Dan's North ForkGrapevine

What’s Happening with North Fork Wines? News and Notes from Wine Country

Sparkling Pointe, Martha Clara, Sherwood House, Old Field and more!

The days are long and sultry, and the bubbly surf calls out to us. But, alas, you can’t stay in the water all day.

Luckily, there are other refreshing bubbles to partake of. Sparkling Pointe, on the North Road in Southold, specializes in making bubbly champagne-style wines. For many of us, this proves a Divine intelligence is at work in the world. For if Sparkling Pointe didn’t exist, then how could we specialize in drinking bubbly champagne-style wines?

“These are exciting times for us,” says Mike Falcetta, the general manager at Sparkling Pointe. On August 19, Sparkling Pointe released two new prestige wines—the 2014 Blanc de Noirs Seduction and the 2014 Blanc de Blancs Seduction.

Of these two, the 100% Chardonnay Blanc de Blancs is a first for the 8-year-old winery. “It’s all North Fork fruit, completely local,” says Falcetta.

Of course, you don’t need to wait for the next special release to have a wine-soaked celebration on the North Fork. How about raising a glass to the transition from summer to fall?

Over at Martha Clara Vineyards on Sound Avenue in Riverhead, they have Wine Down Wednesdays every Wednesday in August from 6 – 9 p.m., with wine (naturally!), live music and a food truck. That sounds good, right? Even better: it’s all practice for Martha Clara’s 7th Annual Stomp Party on Sunday, September 9! That’s when you’ll get a chance to get some grape skin between your toes as you work your feet to help turn those newly harvested grapes into fresh juice, fit for fermentation. A reward for your labor? How about a nice glass of wine, some tasty food, live music and bucolic bike rides around the vineyards?

Meanwhile, over at Sherwood House Vineyards on the Main Road in Jamesport, things are quite a bit calmer. “We’re smaller, so we don’t have the capacity to do large-scale events,” says Sherwood House tasting room manager Rachel Sunday. For those who prefer to sample wines studiously in a serene, quiet space, this could be your new favorite spot. Their current seasonal tasting includes the 2016 Oregon Road Chardonnay, the 2016 Sherwood House Chardonnay, the 2015 Hound’s Tree Rosé, the 2016 Oregon Road Cabernet Franc, and the 2016 Hound’s Tree Cabernet Sauvignon.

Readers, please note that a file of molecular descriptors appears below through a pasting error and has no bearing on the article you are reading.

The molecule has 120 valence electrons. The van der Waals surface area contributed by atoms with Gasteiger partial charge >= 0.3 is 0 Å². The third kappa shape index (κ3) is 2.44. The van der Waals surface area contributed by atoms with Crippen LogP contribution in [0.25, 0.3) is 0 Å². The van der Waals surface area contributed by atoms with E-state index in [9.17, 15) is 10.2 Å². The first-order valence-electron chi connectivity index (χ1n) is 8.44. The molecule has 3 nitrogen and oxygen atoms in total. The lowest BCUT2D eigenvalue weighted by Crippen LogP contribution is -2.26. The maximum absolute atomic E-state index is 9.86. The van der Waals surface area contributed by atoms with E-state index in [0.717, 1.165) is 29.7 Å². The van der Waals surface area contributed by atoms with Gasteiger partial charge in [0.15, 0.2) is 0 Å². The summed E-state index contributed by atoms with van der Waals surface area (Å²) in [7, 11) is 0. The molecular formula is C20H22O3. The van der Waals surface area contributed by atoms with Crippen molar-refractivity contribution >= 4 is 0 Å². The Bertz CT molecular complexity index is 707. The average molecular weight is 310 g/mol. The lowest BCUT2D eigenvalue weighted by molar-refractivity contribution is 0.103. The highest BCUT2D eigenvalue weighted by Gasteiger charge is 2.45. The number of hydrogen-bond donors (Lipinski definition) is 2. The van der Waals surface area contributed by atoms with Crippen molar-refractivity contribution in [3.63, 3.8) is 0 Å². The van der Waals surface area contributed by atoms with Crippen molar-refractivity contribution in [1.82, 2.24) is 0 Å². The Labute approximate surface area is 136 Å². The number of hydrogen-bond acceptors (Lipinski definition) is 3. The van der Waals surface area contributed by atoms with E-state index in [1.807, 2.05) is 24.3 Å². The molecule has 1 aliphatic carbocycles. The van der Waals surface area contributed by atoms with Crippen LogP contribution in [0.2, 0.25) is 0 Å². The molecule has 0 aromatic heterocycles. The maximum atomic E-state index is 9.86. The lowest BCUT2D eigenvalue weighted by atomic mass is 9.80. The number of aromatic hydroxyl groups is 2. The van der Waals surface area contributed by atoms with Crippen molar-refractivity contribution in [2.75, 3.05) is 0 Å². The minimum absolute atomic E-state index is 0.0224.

Speaking of scholarly pursuits, The Old Field Vineyards on the Main Road in Southold is offering a vertical pinot noir tasting on Saturday, August 25. “It’s an intimate affair, down by the bay,” says Ros Baiz, who owns and runs The Old Field with her husband Christian and their grown children. In case you’re jumping to conclusions, a vertical tasting is not a tasting where you have to remain standing throughout. A vertical tasting is an event where you taste several examples of the same style of wine made in different years by the same vineyard.

At The Old Field’s vertical pinot noir tasting, instead of sampling the vineyard’s range of wines, guests will have a chance to taste five different vintages of The Old Field’s pinot noir, sharing their impressions with winemakers Ros and her son Perry. “We’ve done similar tastings with our merlots and cab francs,” says Ros, who hasn’t yet decided which vintages of pinot noir to feature at this year’s event. The tasting will be followed by a box lunch.

Finally, while you’re out enjoying North Fork wines, it’s always good to be thankful for Long Island Wine Country. A relaxing drive down Sound Avenue is great at any time of year—enjoying the view of acre upon acre of grapevines. But it takes a lot of energy and commitment on the part of highly skilled viticulturists and winemakers to keep this wine region strong and vital, especially when it would be perhaps more profitable and less labor-intensive to just sell this acreage to the highest bidder.

Palmer Vineyards winery
Photo: Courtesy Palmer Vineyards

That’s why many of us were so relieved to learn that the 60-acre Palmer Vineyards in Aquebogue, which had been on the market after the death of its founder Robert Palmer, has been purchased by nearby Paumanok Vineyards. Have no fear: the grapevines will remain at Palmer. So stop in for a tasting and sing ho for the open highway.

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